How to Raise a Tech Entrepreneur: Lessons for the Rest of Us

Not everyone can grow up with a parent who launches new tech companies, but those who do have lessons to share with the rest of us.

Imagine you are the father and major breadwinner of a family of eight children, half of whom are teenagers. Your startup is about to go into the weeds and you aren't sure if you are going to be able to pay your staff of several dozen people, let alone figure out how to feed and clothe your family.

That was the situation faced by Bob Lozano 17 years ago during one of the most stressful periods of his life. "I didn't know where the money was going to come from. I asked my family for their advice," he told me in a recent interview. His son, Gabe, 14 years old at the time, remembers that day very well. "I told him not to worry, and if this company didn't work out, he should keep trying until he found something that would. That was the moment that I realized that I was going to become an entrepreneur just like my dad."

Bob Lozano took his son's advice and started several companies, but his family is just one of many inter-generational families that have spawned numerous startup tech companies. You may have heard of the Draper family (father Bill and his son Tim are big venture capitalists in Silicon Valley, and Tim's children are now starting their own tech companies). There is the Lee family that has owned Samsung for generations. And there are many other less-famous families that have long been involved in IT startups.

So what do these and other tech entrepreneurs do to encourage a new generation of tech innovators (a.k.a. their kids)? Here's some common advice:

Provide unfiltered, honest feedback

The Lozanos talk about how important honest feedback is, and how not mincing words was so critical to both of their successes. "My wife told me to start my first company because at least I could hire myself," Bob Lozano says. "She knew that I was going to be unemployable and was miserable at my last corporate job." Since then, he went on to start Paylinx (which had a $130 million exit), and holds five cloud computing patents along with the founders of another start-up (Appistry). Bob Lozano also talks about firing his own brother and several friends: "You have to do what you have to do." Other entrepreneur families agree. The mother-daughter team of Susan Elliott and Elizabeth Niedringhaus of managed services provider SSE had a similar experience: "We had to be extremely candid with each other," says Elliott.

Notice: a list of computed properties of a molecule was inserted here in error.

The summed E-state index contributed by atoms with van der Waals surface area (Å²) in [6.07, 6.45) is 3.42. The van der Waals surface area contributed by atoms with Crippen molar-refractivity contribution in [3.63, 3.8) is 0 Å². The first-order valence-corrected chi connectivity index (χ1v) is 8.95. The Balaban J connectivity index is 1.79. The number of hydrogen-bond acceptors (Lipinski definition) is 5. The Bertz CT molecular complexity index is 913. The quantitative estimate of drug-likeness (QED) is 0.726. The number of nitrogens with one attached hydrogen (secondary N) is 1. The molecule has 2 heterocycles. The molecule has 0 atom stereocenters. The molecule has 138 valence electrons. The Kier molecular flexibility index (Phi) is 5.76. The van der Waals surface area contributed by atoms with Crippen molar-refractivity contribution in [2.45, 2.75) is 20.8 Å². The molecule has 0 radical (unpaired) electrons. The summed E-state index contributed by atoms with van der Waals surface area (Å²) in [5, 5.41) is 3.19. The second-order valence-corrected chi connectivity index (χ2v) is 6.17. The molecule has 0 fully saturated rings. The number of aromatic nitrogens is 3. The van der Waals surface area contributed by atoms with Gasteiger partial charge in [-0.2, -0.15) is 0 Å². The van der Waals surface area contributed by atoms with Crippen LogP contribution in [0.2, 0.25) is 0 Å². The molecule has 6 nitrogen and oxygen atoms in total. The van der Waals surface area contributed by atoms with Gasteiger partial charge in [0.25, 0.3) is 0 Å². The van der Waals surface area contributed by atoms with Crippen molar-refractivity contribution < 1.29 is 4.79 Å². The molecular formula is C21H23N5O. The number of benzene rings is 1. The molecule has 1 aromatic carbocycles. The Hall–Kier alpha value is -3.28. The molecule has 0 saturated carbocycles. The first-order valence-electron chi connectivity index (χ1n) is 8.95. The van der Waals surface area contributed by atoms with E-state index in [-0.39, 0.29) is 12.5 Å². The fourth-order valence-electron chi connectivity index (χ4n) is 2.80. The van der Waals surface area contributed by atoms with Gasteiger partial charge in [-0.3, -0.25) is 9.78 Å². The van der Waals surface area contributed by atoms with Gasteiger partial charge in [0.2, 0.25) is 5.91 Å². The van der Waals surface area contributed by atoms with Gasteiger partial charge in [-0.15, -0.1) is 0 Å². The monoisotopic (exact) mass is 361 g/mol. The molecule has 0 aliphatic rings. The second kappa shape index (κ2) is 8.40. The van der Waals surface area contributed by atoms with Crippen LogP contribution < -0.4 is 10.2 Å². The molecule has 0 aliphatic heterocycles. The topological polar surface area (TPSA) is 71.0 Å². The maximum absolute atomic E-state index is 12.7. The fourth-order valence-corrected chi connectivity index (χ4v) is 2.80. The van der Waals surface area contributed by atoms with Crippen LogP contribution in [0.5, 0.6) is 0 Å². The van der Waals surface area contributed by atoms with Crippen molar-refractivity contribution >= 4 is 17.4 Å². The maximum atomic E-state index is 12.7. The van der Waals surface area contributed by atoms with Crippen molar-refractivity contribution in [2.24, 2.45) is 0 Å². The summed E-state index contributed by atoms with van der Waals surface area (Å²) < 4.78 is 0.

Offer a shoulder to cry on

Quite literally, having mom or dad around can help calm a young entrepreneur's nerves and provide some needed sympathy at just the right time too. Gabe Lozano talks about the time, just days before his wedding, when things looked bleak for his current startup Lockerdome (which has since raised more than $8 million). "I didn't have any customers, I had a terrible product, and I had exactly one potential backer. My dad talked me through it and told me that worrying is destructive, and just slows you down. One investor was always better than none. I went on to get this investor to write us a check, although I had to miss one of our pre-wedding parties to finish the paperwork."

Do the right thing, even if it's unpopular

"You have to convince people to join your venture, and to do that you have to have confidence in yourself and in your own value system," says Bob Lozano. "Also, when you screw up, you have to come clean immediately so both your kids and your employees will maintain their trust in you."

Teach persistence

"My parents bought the book on how to raise a strong-willed child when I was three or so. I was the only one of my eight siblings where they needed that advice," says Gabe Lozano. Certainly, being persistent pays off. "I learned two lessons from my dad," says Brooke Ross, who started geriatric health care management company ElderNav.com last year. "One is to work hard and play hard. Dad found time to coach soccer even when going through his IPO. The other was not to lie to yourself, and know when you need to get out of a situation when you are sucking wind." Ross's dad is Rich Becherer, who started the first for-profit HMO and now teaches entrepreneurship. He made her look at 50 different cars when she was 15 before she was able to buy it, and then it only lasted a month before she totaled it. "We were always hustling, and being aggressive was a desirable quality in my family," she says.